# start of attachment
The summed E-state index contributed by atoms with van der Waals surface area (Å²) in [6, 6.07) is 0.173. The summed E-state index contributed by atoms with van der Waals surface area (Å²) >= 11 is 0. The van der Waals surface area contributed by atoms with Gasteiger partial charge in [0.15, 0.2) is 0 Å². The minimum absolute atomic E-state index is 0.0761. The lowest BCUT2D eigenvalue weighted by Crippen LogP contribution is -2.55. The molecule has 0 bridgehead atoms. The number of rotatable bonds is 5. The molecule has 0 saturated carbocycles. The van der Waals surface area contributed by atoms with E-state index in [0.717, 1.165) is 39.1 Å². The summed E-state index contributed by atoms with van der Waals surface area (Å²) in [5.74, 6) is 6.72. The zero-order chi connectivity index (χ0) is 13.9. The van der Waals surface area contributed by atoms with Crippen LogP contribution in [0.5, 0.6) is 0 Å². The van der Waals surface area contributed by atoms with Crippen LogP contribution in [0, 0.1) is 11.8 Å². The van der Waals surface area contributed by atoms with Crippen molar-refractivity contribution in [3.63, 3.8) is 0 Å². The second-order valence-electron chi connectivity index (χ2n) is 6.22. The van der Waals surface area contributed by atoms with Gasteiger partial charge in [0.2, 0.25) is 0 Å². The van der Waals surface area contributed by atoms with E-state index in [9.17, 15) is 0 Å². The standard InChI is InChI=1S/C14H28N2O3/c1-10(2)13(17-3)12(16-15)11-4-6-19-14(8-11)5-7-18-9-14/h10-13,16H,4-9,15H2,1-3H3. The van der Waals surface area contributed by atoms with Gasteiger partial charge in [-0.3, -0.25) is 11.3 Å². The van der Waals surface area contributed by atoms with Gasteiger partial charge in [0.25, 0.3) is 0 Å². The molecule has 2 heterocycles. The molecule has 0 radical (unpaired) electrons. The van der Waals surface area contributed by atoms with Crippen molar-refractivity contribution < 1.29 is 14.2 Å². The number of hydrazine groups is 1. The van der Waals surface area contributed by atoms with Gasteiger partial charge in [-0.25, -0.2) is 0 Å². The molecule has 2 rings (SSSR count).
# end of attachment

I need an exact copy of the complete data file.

The summed E-state index contributed by atoms with van der Waals surface area (Å²) in [6, 6.07) is 0.173. The summed E-state index contributed by atoms with van der Waals surface area (Å²) >= 11 is 0. The van der Waals surface area contributed by atoms with Gasteiger partial charge in [0.15, 0.2) is 0 Å². The minimum absolute atomic E-state index is 0.0761. The lowest BCUT2D eigenvalue weighted by Crippen LogP contribution is -2.55. The molecule has 0 bridgehead atoms. The number of rotatable bonds is 5. The molecule has 0 saturated carbocycles. The van der Waals surface area contributed by atoms with E-state index in [0.717, 1.165) is 39.1 Å². The summed E-state index contributed by atoms with van der Waals surface area (Å²) in [5.74, 6) is 6.72. The zero-order chi connectivity index (χ0) is 13.9. The van der Waals surface area contributed by atoms with Crippen LogP contribution in [0.5, 0.6) is 0 Å². The van der Waals surface area contributed by atoms with Crippen LogP contribution in [0, 0.1) is 11.8 Å². The van der Waals surface area contributed by atoms with Crippen molar-refractivity contribution in [3.63, 3.8) is 0 Å². The second-order valence-electron chi connectivity index (χ2n) is 6.22. The van der Waals surface area contributed by atoms with Gasteiger partial charge in [0.2, 0.25) is 0 Å². The van der Waals surface area contributed by atoms with E-state index in [9.17, 15) is 0 Å². The standard InChI is InChI=1S/C14H28N2O3/c1-10(2)13(17-3)12(16-15)11-4-6-19-14(8-11)5-7-18-9-14/h10-13,16H,4-9,15H2,1-3H3. The van der Waals surface area contributed by atoms with Gasteiger partial charge in [-0.3, -0.25) is 11.3 Å². The van der Waals surface area contributed by atoms with Gasteiger partial charge in [0.25, 0.3) is 0 Å². The molecule has 2 heterocycles. The molecule has 0 radical (unpaired) electrons. The van der Waals surface area contributed by atoms with Crippen molar-refractivity contribution < 1.29 is 14.2 Å². The number of hydrazine groups is 1. The van der Waals surface area contributed by atoms with Gasteiger partial charge in [-0.25, -0.2) is 0 Å². The molecule has 2 rings (SSSR count).